Top Floor Circus

Read our archive interview with the local legends on being banned

This article originally appeared in the December 2010 issue of Time Out Shanghai.

If you’re looking for the quintessential Shanghai band, Top Floor Circus are it. At a time when some are worrying that the local tongue is a dying language, the band write songs with lyrics entirely in Shanghainese that at once celebrate and gently mock life in their native city.

The band’s album, 13 Classic Shanghai Pop Rock Songs, is their most fully-realised ode to the city yet, with tracks such as ‘A Love Song for Suzhou Creek’, ‘Shenhua-ah Shenhua’ and ‘Shanghai Childhood’. Released for free over Chinese networking site, the record also heralds the return of the band to the city’s live circuit – having been absent for over a year due to a performance ban slapped on them in November 2009 after a controversial song went viral.

They have used the time to perfect and record songs for their first full length album since 2006’s 93 Lingling Lu Revisited, Timmy!, a four-year wait that has made 13 Songs a highly-anticipated record. ‘The new album is very local,’ says Mei Er who, together with charismatic frontman Lu Chen, a childhood friend, founded the band in 2001. ‘Every song on it tells a story about Shanghai.’

Such a local focus and the use of Shanghainese isn’t meant to be exclusionary however, according to Mei. ‘We’re a lot more comfortable singing in Shanghainese,’ he says. ‘Every band has their own language – we wouldn’t expect a British or American band to come here and sing in Shanghainese – but we’ve played in cities all over China, and people always welcome and understand our music. Our songs deal with very Shanghai-specific stories, but that doesn’t mean people who don’t speak Shanghainese can’t enjoy them.’

The stories, such as ‘A White Collar Song’ and ‘Kuai-di Workers’, are told with trademark Top Floor Circus wit. ‘If you have a type of music, no matter whether it’s punk, grunge or folk, if you can’t have a laugh with it or accept other people making a joke about it, then I feel like it’s fake punk, fake grunge etcetera,’ says Lu. ‘Humour and criticism will always be around in music.’

Sometimes, however, their humour and criticism can land them in hot water. Despite having written the songs for their latest album well over a year ago, the band have been unable to perform them in Shanghai following their controversial song ‘Shanghai Welcomes You’, a pre-Expo take on the Beijing Olympic anthem that detailed a less-than-harmonious side of the city. One performance of this track was filmed and placed online where it promptly went viral, resulting in the band being called in for a ‘cup of tea’ with local officials.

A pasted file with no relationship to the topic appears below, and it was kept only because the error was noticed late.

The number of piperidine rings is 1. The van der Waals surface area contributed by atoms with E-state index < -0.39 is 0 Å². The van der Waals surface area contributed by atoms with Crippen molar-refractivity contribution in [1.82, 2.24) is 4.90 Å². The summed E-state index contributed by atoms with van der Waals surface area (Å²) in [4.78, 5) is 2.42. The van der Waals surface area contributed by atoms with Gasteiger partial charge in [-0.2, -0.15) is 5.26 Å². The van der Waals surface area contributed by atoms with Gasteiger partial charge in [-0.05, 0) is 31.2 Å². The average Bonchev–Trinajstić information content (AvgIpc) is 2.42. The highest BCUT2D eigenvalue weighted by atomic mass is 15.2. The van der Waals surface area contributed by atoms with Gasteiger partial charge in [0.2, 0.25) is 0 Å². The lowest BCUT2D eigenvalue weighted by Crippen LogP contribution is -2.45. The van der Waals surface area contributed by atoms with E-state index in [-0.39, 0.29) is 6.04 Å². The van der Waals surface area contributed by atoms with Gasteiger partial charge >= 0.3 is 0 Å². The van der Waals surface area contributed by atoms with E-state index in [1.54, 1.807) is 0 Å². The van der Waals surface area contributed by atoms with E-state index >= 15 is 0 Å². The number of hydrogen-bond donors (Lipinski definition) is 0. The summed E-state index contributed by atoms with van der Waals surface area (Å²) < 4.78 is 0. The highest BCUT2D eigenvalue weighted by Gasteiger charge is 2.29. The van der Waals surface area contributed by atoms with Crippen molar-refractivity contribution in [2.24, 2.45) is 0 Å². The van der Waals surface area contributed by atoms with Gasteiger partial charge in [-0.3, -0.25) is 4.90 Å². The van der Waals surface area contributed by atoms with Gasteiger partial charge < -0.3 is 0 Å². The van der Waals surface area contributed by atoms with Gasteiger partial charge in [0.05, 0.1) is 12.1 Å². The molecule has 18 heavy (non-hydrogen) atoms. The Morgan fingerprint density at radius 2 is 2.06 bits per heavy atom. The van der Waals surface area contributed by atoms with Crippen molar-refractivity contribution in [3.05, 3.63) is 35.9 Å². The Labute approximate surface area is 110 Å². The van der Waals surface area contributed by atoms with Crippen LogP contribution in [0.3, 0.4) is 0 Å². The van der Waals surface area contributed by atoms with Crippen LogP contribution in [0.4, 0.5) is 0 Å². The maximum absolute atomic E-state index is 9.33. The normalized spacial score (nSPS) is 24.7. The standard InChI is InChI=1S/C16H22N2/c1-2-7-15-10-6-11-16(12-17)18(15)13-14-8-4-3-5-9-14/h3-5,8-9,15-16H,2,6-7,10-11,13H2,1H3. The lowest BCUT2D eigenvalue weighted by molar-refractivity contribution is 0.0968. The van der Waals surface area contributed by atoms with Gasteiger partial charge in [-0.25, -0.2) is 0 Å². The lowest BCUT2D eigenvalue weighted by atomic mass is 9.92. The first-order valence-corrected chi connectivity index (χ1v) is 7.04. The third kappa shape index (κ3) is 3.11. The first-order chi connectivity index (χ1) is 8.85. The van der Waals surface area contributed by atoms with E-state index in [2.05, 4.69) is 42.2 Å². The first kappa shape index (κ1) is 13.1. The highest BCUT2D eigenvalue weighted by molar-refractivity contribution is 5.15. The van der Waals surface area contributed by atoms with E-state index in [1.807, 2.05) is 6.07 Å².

‘We’re not even certain that we can play live now,’ says Mei, ‘we’re just going to try it and see.’ Such a tentative return has seen them book the Fei Contemporary Art Centre in Zhabei district rather than the usual gig venues, and the show will only comprise of the 13 songs from the new album. Not that the band feel any extra pressure with such a highly-anticipated comeback. ‘If we feel like being in a band becomes a hassle, we need it to make money or we have too much pressure, we won’t do it anymore,’ says Lu. ‘We have our own jobs and our own lives – we just play to make our lives more interesting.’

While Lu may insist that Top Floor Circus’ live shows are ‘not very professional’, they are renowned as being among some of the liveliest – and funniest – in town, frequently leaving the local audience in stitches. It’s part of the band’s appeal that means they are universally adored by Shanghai gig-goers, and Mei hopes releasing the new album for free will bring them to an even wider audience.

‘If you release a CD, someone will rip it and share it online the next day anyway, so we thought we’d do it ourselves – that way we guarantee the quality of the recording. It’s not like we’re in this to make money anyway, we just want as many people to hear the record as possible, especially given the content – there’s a story there for everyone in Shanghai.’

Jake Newby

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